In 2010, Open Office, an open-source freeware alternative to Microsoft Office, got into some conflict with one of its partners at that time – Oracle. People who were behind the development of Open Office couldn’t stand this monopoly. So they decided to part their ways, and formed a non-profit called The Document Foundation. Later they released their Office suite named as LibreOffice. Last month, its version 4.0 came out – a version which is fully mastered and has what it takes to, if not defeat its rival competitor Microsoft Office, stand along it.
What’s new in LibreOffice 4.0?
As you would expect of any new major release, the version 4.0 of LibreOffice fixes a lot of inept issues and brings tons of improvement. For instance, there is a significant melioration over startup and loading time. Another noteworthy implication this suite has undergone, is cutting down of dependency off notorious Java. They have replaced most of the Java tags with native platform codes and Python. LibreOffice has betted too hard to get this thing echelons in the corporate world. However, it isn’t like they haven’t done anything for a casual end user.
As expected, there are a lot of improvements in the compatibility for Microsoft Office native documents format: .doc and .docx. There is a slight improvement at rendering of the files, and the orientation of the document is quite well, too. LibreOffice 4.0 also offers support for Microsoft Publisher files, this is the only free software which could work around such platform. Punching Microsoft where it hurts the most, the publishing feature will give thousands of students, institutions and end users a chance to cost cut and do it for free.
LibreOffice has also strengthened its user interface; version 4.0 gives you an option to dress up the suite as you desire by using Firefox Personas.
There is an extensible work done on the support and integration for CMS (Content Management System) and DMS (Document Management System). They have also amended RTF handling and Maths formula engine. You can also access and manage Visio files with much convenience in LibreOffice now. In addition to all this, LibreOffice Writer, the word processor now has the ability to set variant first page headers and footers to a given page style.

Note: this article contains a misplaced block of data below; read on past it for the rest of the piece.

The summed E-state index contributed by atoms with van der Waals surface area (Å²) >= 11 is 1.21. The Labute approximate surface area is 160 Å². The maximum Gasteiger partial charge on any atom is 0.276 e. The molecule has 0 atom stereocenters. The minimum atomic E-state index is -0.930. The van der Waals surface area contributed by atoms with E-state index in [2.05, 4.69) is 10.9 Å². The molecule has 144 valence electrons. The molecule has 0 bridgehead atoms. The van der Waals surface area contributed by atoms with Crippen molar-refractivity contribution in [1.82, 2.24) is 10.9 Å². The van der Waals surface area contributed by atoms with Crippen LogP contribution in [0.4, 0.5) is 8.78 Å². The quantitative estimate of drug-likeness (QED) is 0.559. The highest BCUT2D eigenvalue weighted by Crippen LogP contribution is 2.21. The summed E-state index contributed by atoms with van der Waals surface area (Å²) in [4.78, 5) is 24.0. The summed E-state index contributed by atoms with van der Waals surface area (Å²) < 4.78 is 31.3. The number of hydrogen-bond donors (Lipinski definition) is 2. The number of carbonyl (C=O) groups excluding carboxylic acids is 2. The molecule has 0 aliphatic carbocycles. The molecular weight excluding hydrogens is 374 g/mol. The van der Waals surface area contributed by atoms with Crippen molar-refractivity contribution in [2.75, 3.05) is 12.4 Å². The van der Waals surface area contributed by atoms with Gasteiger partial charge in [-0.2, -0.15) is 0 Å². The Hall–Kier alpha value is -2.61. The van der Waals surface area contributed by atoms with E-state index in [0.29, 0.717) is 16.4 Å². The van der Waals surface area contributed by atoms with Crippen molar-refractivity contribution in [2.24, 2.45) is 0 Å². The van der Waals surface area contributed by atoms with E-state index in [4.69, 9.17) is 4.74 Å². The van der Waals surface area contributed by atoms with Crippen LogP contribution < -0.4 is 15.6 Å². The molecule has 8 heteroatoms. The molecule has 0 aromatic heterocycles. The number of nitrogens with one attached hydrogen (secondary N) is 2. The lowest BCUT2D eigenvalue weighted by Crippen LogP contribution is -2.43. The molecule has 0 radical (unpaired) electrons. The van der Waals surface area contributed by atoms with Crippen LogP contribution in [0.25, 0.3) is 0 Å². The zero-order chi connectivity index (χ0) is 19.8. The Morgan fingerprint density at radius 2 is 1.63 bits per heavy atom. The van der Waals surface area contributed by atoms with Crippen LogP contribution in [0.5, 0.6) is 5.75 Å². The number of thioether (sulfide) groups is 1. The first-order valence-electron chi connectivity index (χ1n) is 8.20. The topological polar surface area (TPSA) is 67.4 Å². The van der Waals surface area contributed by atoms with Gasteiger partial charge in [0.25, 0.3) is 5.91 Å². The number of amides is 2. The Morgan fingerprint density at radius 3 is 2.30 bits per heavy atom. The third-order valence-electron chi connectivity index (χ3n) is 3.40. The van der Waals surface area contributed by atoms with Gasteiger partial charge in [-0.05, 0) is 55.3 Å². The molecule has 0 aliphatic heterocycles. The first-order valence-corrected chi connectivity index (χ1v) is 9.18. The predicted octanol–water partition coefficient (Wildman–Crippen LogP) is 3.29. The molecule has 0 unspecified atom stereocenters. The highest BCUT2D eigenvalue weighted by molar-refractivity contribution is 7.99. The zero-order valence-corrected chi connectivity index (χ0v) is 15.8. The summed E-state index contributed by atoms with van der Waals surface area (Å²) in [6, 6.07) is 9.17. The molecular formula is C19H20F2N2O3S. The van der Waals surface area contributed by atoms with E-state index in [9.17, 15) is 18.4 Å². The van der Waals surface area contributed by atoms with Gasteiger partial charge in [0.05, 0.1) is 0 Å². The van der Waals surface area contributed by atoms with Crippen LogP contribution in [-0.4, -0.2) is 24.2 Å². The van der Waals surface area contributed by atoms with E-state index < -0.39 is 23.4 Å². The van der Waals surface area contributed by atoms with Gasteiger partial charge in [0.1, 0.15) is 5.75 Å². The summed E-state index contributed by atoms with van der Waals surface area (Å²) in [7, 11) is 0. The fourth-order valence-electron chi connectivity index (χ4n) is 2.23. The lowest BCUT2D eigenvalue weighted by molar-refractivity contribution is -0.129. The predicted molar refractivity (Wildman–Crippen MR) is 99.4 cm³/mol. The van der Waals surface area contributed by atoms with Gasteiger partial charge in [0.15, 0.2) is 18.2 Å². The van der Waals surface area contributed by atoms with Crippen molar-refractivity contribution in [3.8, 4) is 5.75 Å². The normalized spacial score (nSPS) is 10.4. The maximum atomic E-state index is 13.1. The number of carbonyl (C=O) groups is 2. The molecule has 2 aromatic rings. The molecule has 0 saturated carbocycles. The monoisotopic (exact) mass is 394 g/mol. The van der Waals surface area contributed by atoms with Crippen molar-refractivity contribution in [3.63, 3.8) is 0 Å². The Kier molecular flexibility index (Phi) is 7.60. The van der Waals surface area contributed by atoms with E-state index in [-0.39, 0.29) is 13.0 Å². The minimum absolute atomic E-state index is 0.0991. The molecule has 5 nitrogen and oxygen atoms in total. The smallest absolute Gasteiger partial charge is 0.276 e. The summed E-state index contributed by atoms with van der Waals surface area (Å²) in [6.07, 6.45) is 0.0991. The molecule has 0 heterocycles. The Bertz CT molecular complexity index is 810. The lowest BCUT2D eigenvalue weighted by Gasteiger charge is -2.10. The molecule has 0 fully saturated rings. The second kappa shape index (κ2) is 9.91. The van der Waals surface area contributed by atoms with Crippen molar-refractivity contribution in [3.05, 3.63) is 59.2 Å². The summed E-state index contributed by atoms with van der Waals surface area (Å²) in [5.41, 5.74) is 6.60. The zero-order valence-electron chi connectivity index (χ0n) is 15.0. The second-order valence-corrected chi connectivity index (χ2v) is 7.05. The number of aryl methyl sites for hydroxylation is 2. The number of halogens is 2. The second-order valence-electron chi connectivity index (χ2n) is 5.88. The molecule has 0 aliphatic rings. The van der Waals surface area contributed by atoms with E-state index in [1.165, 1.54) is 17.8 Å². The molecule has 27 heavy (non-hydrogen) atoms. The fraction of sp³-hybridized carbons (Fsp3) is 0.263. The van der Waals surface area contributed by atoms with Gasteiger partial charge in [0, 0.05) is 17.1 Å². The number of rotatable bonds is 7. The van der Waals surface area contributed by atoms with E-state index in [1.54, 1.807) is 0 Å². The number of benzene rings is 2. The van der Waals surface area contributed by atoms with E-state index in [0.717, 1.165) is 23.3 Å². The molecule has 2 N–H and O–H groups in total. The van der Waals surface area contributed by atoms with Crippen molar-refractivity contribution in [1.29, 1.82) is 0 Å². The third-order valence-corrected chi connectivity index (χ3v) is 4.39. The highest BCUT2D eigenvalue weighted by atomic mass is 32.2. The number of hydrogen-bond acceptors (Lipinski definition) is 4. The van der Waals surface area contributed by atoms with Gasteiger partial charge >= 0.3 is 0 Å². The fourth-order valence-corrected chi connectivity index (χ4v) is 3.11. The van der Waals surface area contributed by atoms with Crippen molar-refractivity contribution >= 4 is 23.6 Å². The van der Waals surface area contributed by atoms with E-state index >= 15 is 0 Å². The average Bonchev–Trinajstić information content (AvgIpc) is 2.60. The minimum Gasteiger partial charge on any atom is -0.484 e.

Another feature that caught my attention while writing this article (mind you, I wrote this article on LibreOffice Writer) is the word predictions feature. If you have a smartphone or a tablet and you use any 3rd party keyboard app like SwiftKey Keyboard, you would know that those apps give you a feature where based on your writing pattern, they predict your next words. Well, LibreOffice has got this exact feature.
In the coming months, LibreOffice is expected to be ported for Android and iOS devices as well. LibreOffice’s major challenge was to get the code as compact and clean as possible. The Document Foundation mentioned this in the Libreoffice 4.0 announcement-
The resulting code base is rather different from the original one, as several million lines of code have been added and removed, by adding new features, solving bugs and regressions, adopting state of the art C++ constructs, replacing tools, getting rid of deprecated methods and obsoleted libraries, and translating twenty-five thousand lines of comments from German to English.
Microsoft goes haywire with licensing
Well, there is Office 2013 and Office 365. Which one do you want?
Microsoft, in Office 2013, offers several confusing and horrendous licensing terms. Cutting the chase, a single copy is licensed to a single machine, and not the single user. What’s the difference? Up until now, whatever Microsoft Operating System and Office suite you had purchased were licensed to single user. Which means, that you, though, not preferred, could install the same software in your other machine as long as you have deleted it off from your first system. Hate to break this to you, but things have changed now. When you buy a new Office 2013’s copy, you won’t be able to install it on multiple machines. Although, after getting all the due anger feedback it deserved, Microsoft has made some changes to its license. In case of PC failure and new system, you could use the same copy. All in all, customers are still living in the fog.
Concept of À-la carte has been introduced in Office 2013, giving you the option to single out the software you want. So, suppose you want only the Word and not Excel or Powerpoint etc, you could leave them, and pay just for the Word. Pricing might not be justifiable for some users, though.
Comparison: LibreOffice 4.0 vs MS Office 2013
Wrapping up: Which one should you go for?
LibreOffice is one of the best productive suites out in the market today. Being a freeware, there is no reason why you shouldn’t try/switch to it, just yet. Popular belief is that a freeware can never be as good as its premium rival, which is true in most cases but not in this one. LibreOffice is gaining ground, being the default productive suite for most Linux distributions and it already has gained a lot of fans. And if Microsoft continues to alienate its users, then they’ll soon be facing a mass upheaval in favor of Libreoffice.